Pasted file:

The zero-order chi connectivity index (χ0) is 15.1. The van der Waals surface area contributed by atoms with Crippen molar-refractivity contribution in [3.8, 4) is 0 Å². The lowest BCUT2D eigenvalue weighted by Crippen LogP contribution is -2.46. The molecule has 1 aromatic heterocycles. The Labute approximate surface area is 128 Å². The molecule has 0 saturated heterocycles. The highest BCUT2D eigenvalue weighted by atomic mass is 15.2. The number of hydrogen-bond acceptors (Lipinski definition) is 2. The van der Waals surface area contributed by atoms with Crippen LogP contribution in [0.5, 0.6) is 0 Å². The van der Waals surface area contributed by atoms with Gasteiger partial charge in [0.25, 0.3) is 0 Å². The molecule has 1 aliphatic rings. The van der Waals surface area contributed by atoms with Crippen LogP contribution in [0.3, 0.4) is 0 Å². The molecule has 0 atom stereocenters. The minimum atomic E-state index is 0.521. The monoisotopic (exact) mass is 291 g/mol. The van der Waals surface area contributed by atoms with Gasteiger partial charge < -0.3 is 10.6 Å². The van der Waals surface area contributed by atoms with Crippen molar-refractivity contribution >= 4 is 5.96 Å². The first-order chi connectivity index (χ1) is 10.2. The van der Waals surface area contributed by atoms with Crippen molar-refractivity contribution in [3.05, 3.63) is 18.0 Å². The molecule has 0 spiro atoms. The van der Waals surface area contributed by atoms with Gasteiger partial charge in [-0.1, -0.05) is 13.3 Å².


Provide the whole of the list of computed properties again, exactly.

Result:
The zero-order chi connectivity index (χ0) is 15.1. The van der Waals surface area contributed by atoms with Crippen molar-refractivity contribution in [3.8, 4) is 0 Å². The lowest BCUT2D eigenvalue weighted by Crippen LogP contribution is -2.46. The molecule has 1 aromatic heterocycles. The Labute approximate surface area is 128 Å². The molecule has 0 saturated heterocycles. The highest BCUT2D eigenvalue weighted by atomic mass is 15.2. The number of hydrogen-bond acceptors (Lipinski definition) is 2. The van der Waals surface area contributed by atoms with Crippen LogP contribution in [0.5, 0.6) is 0 Å². The van der Waals surface area contributed by atoms with Gasteiger partial charge in [0.25, 0.3) is 0 Å². The molecule has 1 aliphatic rings. The van der Waals surface area contributed by atoms with Crippen LogP contribution in [0.3, 0.4) is 0 Å². The molecule has 0 atom stereocenters. The minimum atomic E-state index is 0.521. The monoisotopic (exact) mass is 291 g/mol. The van der Waals surface area contributed by atoms with Gasteiger partial charge < -0.3 is 10.6 Å². The van der Waals surface area contributed by atoms with Crippen molar-refractivity contribution >= 4 is 5.96 Å². The first-order chi connectivity index (χ1) is 10.2. The van der Waals surface area contributed by atoms with Crippen molar-refractivity contribution in [3.05, 3.63) is 18.0 Å². The molecule has 0 spiro atoms. The van der Waals surface area contributed by atoms with Gasteiger partial charge in [-0.1, -0.05) is 13.3 Å².